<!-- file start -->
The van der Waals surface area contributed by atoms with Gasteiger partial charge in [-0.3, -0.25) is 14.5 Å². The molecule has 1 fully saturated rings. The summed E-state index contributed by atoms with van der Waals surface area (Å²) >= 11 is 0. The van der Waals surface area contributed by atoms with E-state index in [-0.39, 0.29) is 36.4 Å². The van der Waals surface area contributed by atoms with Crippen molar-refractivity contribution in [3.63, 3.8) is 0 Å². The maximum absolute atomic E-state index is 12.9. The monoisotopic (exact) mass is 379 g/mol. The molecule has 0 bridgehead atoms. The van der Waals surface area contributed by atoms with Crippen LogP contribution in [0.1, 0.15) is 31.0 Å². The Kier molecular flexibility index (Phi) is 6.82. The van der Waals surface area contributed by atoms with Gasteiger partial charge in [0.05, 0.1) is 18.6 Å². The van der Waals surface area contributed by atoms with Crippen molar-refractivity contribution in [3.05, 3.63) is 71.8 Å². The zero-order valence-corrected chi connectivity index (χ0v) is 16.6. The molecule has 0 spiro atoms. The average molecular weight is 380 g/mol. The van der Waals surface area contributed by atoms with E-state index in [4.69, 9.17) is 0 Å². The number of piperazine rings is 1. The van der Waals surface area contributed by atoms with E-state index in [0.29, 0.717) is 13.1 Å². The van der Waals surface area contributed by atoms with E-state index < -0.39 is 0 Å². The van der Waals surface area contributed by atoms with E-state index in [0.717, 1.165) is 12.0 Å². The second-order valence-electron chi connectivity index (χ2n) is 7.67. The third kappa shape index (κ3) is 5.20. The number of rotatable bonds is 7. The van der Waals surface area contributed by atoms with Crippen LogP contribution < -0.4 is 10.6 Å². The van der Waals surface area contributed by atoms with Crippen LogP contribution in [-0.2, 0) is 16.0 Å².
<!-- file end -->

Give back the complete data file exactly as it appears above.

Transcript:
The van der Waals surface area contributed by atoms with Gasteiger partial charge in [-0.3, -0.25) is 14.5 Å². The molecule has 1 fully saturated rings. The summed E-state index contributed by atoms with van der Waals surface area (Å²) >= 11 is 0. The van der Waals surface area contributed by atoms with E-state index in [-0.39, 0.29) is 36.4 Å². The van der Waals surface area contributed by atoms with Crippen molar-refractivity contribution in [3.63, 3.8) is 0 Å². The maximum absolute atomic E-state index is 12.9. The monoisotopic (exact) mass is 379 g/mol. The molecule has 0 bridgehead atoms. The van der Waals surface area contributed by atoms with Crippen LogP contribution in [0.1, 0.15) is 31.0 Å². The Kier molecular flexibility index (Phi) is 6.82. The van der Waals surface area contributed by atoms with Gasteiger partial charge in [0.05, 0.1) is 18.6 Å². The van der Waals surface area contributed by atoms with Crippen molar-refractivity contribution in [3.05, 3.63) is 71.8 Å². The zero-order valence-corrected chi connectivity index (χ0v) is 16.6. The molecule has 0 spiro atoms. The average molecular weight is 380 g/mol. The van der Waals surface area contributed by atoms with E-state index in [4.69, 9.17) is 0 Å². The number of piperazine rings is 1. The van der Waals surface area contributed by atoms with E-state index in [0.29, 0.717) is 13.1 Å². The van der Waals surface area contributed by atoms with E-state index < -0.39 is 0 Å². The van der Waals surface area contributed by atoms with E-state index in [0.717, 1.165) is 12.0 Å². The second-order valence-electron chi connectivity index (χ2n) is 7.67. The third kappa shape index (κ3) is 5.20. The number of rotatable bonds is 7. The van der Waals surface area contributed by atoms with Crippen LogP contribution < -0.4 is 10.6 Å². The van der Waals surface area contributed by atoms with Crippen LogP contribution in [-0.2, 0) is 16.0 Å².